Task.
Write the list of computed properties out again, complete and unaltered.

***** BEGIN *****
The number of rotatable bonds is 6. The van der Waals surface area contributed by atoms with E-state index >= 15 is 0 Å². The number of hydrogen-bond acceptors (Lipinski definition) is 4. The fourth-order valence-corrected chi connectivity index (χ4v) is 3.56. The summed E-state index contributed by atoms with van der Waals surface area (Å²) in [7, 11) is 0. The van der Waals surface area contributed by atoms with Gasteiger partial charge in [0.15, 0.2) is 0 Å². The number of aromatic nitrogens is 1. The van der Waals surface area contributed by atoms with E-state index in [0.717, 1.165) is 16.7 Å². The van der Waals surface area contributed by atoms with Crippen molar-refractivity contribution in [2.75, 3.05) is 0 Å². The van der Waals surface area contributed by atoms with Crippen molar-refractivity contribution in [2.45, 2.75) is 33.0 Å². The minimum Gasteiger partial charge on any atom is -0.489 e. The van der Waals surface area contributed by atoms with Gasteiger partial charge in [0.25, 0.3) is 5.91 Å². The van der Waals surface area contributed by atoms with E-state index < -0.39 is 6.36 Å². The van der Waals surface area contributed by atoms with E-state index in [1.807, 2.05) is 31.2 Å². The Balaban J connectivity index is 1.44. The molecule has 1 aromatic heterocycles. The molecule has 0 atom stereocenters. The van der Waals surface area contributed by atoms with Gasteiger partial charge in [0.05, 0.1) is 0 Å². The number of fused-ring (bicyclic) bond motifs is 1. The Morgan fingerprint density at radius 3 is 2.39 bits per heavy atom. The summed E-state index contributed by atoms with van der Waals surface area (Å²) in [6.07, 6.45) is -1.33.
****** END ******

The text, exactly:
The number of rotatable bonds is 6. The van der Waals surface area contributed by atoms with E-state index >= 15 is 0 Å². The number of hydrogen-bond acceptors (Lipinski definition) is 4. The fourth-order valence-corrected chi connectivity index (χ4v) is 3.56. The summed E-state index contributed by atoms with van der Waals surface area (Å²) in [7, 11) is 0. The van der Waals surface area contributed by atoms with Gasteiger partial charge in [0.15, 0.2) is 0 Å². The number of aromatic nitrogens is 1. The van der Waals surface area contributed by atoms with E-state index in [0.717, 1.165) is 16.7 Å². The van der Waals surface area contributed by atoms with Crippen molar-refractivity contribution in [2.75, 3.05) is 0 Å². The van der Waals surface area contributed by atoms with Crippen molar-refractivity contribution in [2.45, 2.75) is 33.0 Å². The minimum Gasteiger partial charge on any atom is -0.489 e. The van der Waals surface area contributed by atoms with Gasteiger partial charge in [0.25, 0.3) is 5.91 Å². The van der Waals surface area contributed by atoms with E-state index < -0.39 is 6.36 Å². The van der Waals surface area contributed by atoms with E-state index in [1.807, 2.05) is 31.2 Å². The Balaban J connectivity index is 1.44. The molecule has 1 aromatic heterocycles. The molecule has 0 atom stereocenters. The van der Waals surface area contributed by atoms with Gasteiger partial charge in [0.05, 0.1) is 0 Å². The number of fused-ring (bicyclic) bond motifs is 1. The Morgan fingerprint density at radius 3 is 2.39 bits per heavy atom. The summed E-state index contributed by atoms with van der Waals surface area (Å²) in [6.07, 6.45) is -1.33.